Tue, Feb 22, 2005 - Page 7 News List

Colombian relations with Venezuela are tense over murder

AP , Bogota, Colombia

Venezuela's government will investigate allegations that a Colombian rebel who was living in Caracas played a role in the kidnapping and murder of a former Paraguayan president's daughter, a top official said.

The Venezuelan government "will cooperate to clarify the events and if need be, establish responsibility," said Venezuelan Foreign Minister Ali Rodriguez, who was in Bogota Sunday for a meeting with his Colombian counterpart.

Earlier this week, Paraguayan Attorney General Oscar Latorre linked Rodrigo Granda, a member of the Revolutionary Armed Forces of Colombia, or FARC, to the kidnapping of Cecilia Cubas, 32, the daughter of former Paraguayan President Raul Cubas.

Latorre said Granda, who has Venezuelan citizenship and was living in Caracas until his arrest in December, had exchanged various e-mails and may have met with a Paraguayan who has been arrested in Cubas' kidnapping. The body of Cecilia Cubas was found Wednesday, some five months after she was kidnapped.

Rodriguez's visit to Bogota was aimed primarily at tying up loose ends from a political dispute -- since resolved -- between Colombia and Venezuela that began with the arrest of Granda.

Colombian police paid bounty hunters to capture Granda in Caracas and take him to the Colombia-Venezuela border, where he was arrested by Colombian police. Venezuelan President Hugo Chavez said the abduction was a violation of his country's sovereignty because Colombian authorities did not seek approval from Venezuela.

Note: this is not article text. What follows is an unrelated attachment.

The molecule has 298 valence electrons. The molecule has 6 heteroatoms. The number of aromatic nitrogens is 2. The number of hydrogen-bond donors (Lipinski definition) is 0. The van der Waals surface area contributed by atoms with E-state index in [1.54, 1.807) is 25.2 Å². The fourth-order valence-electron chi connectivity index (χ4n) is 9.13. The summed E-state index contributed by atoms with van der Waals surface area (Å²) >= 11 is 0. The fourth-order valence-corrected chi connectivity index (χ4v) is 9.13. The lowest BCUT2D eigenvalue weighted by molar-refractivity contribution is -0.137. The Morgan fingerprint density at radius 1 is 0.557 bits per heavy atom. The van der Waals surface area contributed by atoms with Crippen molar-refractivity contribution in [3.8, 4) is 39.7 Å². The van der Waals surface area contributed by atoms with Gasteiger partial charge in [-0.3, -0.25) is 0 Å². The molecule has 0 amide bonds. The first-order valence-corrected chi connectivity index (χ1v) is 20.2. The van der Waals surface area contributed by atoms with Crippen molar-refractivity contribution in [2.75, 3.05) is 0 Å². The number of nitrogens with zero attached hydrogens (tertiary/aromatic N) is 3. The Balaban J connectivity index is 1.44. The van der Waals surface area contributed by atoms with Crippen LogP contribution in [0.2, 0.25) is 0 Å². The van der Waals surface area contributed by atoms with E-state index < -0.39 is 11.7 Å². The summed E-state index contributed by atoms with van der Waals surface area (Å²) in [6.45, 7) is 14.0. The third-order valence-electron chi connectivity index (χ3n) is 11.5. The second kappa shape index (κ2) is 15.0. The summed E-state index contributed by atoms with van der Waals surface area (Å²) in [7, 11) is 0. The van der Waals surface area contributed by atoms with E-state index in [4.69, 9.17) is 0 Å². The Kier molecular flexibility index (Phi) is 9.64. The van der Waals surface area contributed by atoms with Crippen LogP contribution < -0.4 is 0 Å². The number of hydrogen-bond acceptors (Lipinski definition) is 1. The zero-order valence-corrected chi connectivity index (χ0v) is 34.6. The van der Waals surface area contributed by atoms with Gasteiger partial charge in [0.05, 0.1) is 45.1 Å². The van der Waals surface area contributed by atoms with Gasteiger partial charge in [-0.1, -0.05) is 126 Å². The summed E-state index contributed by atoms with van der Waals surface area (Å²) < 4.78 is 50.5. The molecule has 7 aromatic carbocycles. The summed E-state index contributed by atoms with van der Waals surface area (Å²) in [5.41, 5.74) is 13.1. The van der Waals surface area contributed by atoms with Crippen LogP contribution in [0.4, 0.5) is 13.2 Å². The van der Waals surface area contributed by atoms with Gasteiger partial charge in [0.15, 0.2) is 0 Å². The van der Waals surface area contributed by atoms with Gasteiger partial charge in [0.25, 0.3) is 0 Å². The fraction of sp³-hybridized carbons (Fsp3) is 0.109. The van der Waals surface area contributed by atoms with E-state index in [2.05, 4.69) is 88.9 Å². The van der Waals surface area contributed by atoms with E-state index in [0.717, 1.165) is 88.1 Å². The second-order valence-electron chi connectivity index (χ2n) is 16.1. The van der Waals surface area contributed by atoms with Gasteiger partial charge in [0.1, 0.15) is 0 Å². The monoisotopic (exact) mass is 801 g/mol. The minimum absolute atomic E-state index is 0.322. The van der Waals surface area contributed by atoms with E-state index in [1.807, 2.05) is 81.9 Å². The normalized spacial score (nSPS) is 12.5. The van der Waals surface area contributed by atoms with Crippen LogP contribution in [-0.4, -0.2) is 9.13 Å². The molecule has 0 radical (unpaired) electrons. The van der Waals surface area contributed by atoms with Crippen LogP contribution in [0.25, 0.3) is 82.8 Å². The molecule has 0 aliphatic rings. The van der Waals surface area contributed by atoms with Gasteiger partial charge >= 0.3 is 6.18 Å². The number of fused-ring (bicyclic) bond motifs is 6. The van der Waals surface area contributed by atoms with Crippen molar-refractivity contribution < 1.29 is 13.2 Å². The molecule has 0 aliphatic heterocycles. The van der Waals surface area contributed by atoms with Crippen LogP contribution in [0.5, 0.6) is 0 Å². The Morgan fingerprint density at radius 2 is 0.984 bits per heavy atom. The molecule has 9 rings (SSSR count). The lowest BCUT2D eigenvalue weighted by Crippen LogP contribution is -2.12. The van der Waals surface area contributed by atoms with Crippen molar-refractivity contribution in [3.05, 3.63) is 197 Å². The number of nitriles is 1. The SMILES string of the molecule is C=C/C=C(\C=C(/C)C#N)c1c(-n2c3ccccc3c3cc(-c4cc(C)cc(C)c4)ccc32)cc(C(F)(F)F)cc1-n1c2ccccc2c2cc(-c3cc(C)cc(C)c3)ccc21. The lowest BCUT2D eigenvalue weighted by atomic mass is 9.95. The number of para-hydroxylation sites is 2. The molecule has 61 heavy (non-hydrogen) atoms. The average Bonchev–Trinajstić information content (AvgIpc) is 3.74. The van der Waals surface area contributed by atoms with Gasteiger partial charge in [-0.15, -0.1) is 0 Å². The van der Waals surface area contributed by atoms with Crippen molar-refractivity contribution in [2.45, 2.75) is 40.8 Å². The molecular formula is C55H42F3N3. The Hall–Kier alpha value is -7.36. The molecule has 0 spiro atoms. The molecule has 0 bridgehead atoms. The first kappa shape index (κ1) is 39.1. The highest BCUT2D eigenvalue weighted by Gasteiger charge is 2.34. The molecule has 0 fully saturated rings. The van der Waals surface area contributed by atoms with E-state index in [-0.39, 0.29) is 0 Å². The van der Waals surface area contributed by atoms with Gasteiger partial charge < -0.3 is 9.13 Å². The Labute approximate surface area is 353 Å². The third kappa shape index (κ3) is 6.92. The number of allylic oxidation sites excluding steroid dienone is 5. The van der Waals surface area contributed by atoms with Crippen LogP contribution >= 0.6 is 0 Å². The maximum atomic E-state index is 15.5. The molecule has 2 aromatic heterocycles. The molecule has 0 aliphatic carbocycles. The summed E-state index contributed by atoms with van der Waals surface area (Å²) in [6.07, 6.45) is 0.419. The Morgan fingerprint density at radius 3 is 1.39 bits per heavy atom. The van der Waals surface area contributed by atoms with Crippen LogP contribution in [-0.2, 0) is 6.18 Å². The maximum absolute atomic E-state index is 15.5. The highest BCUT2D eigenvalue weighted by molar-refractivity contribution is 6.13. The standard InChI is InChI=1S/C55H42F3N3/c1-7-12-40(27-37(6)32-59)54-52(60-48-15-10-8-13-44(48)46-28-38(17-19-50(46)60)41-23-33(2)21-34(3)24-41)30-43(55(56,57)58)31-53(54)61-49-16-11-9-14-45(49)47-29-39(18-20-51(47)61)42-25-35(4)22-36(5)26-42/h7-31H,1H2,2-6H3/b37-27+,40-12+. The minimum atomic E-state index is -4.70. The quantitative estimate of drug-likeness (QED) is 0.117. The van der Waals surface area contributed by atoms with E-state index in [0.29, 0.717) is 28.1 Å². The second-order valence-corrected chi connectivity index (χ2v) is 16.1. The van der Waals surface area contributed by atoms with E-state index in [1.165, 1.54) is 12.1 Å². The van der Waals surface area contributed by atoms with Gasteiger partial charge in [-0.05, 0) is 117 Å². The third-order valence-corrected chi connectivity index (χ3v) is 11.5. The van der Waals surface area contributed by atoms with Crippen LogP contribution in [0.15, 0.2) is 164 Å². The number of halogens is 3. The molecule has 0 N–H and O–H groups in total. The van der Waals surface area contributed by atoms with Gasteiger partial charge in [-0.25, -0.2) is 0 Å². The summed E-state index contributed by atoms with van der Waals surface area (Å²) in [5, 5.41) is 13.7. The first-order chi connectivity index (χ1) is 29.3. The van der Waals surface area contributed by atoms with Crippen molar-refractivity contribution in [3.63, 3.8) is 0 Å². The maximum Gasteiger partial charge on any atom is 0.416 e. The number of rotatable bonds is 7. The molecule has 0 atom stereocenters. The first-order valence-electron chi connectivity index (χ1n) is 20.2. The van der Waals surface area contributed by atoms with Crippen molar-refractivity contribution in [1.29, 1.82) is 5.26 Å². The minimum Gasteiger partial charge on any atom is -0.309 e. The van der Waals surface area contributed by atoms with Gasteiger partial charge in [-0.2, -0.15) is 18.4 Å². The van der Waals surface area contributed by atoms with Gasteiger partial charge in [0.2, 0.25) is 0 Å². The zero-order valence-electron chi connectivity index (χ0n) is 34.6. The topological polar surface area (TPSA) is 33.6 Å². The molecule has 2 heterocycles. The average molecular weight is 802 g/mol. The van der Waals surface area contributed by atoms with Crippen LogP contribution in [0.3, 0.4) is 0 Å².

Chavez temporarily placed trade restrictions on Colombia but after meeting with Colombian President Alvaro Uribe on Tuesday, he said he would lift those restrictions.

After their meeting Sunday, Barco and Rodriguez officially reactivated normal trade relations and also resumed plans to build a US$150 million gas pipeline connecting the two nations.

Barco and Rodriguez issued a joint statement calling for "constant and open dialogue between the two governments so any issue that might endanger regional stability can be overcome quickly and efficiently."

Rodriguez also reiterated that Venezuela's plans to buy 100,000 assault rifles from Russia is necessary "to replace unusable guns that are 50 years old."

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